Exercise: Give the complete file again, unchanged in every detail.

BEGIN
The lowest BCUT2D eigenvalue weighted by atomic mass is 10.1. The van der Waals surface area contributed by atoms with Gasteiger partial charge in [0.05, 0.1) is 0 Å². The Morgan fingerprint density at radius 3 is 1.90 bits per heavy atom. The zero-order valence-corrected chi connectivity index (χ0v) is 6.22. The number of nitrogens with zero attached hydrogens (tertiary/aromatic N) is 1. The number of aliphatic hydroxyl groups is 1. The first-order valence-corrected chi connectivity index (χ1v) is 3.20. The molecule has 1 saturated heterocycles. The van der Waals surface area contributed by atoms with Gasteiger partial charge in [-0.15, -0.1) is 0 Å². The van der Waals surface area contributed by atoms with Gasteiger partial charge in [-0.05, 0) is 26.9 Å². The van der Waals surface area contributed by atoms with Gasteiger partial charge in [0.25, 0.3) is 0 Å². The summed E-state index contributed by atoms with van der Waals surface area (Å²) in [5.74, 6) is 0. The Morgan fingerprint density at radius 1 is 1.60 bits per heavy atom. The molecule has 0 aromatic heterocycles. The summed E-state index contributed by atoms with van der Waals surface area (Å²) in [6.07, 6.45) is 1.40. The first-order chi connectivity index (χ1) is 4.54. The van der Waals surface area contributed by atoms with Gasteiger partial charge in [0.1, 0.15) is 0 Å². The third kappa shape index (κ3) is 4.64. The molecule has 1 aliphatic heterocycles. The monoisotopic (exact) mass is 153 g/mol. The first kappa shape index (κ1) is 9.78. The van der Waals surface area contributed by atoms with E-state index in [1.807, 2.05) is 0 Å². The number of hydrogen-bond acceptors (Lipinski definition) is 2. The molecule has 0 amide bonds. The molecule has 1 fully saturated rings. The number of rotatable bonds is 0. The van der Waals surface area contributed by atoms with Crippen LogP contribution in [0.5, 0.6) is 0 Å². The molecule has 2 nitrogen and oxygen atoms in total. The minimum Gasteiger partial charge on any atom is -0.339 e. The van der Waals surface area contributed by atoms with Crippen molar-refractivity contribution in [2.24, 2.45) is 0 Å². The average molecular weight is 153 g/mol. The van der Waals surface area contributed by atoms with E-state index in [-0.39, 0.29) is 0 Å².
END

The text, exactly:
The lowest BCUT2D eigenvalue weighted by atomic mass is 10.1. The van der Waals surface area contributed by atoms with Gasteiger partial charge in [0.05, 0.1) is 0 Å². The Morgan fingerprint density at radius 3 is 1.90 bits per heavy atom. The zero-order valence-corrected chi connectivity index (χ0v) is 6.22. The number of nitrogens with zero attached hydrogens (tertiary/aromatic N) is 1. The number of aliphatic hydroxyl groups is 1. The first-order valence-corrected chi connectivity index (χ1v) is 3.20. The molecule has 1 saturated heterocycles. The van der Waals surface area contributed by atoms with Gasteiger partial charge in [-0.15, -0.1) is 0 Å². The van der Waals surface area contributed by atoms with Gasteiger partial charge in [-0.05, 0) is 26.9 Å². The van der Waals surface area contributed by atoms with Gasteiger partial charge in [0.25, 0.3) is 0 Å². The summed E-state index contributed by atoms with van der Waals surface area (Å²) in [5.74, 6) is 0. The Morgan fingerprint density at radius 1 is 1.60 bits per heavy atom. The molecule has 0 aromatic heterocycles. The summed E-state index contributed by atoms with van der Waals surface area (Å²) in [6.07, 6.45) is 1.40. The first-order chi connectivity index (χ1) is 4.54. The van der Waals surface area contributed by atoms with Gasteiger partial charge in [0.1, 0.15) is 0 Å². The third kappa shape index (κ3) is 4.64. The molecule has 1 aliphatic heterocycles. The monoisotopic (exact) mass is 153 g/mol. The first kappa shape index (κ1) is 9.78. The van der Waals surface area contributed by atoms with E-state index in [1.807, 2.05) is 0 Å². The number of hydrogen-bond acceptors (Lipinski definition) is 2. The molecule has 0 amide bonds. The molecule has 1 fully saturated rings. The number of rotatable bonds is 0. The van der Waals surface area contributed by atoms with Crippen LogP contribution in [0.5, 0.6) is 0 Å². The molecule has 2 nitrogen and oxygen atoms in total. The minimum Gasteiger partial charge on any atom is -0.339 e. The van der Waals surface area contributed by atoms with Crippen molar-refractivity contribution in [2.24, 2.45) is 0 Å². The average molecular weight is 153 g/mol. The van der Waals surface area contributed by atoms with E-state index in [-0.39, 0.29) is 0 Å².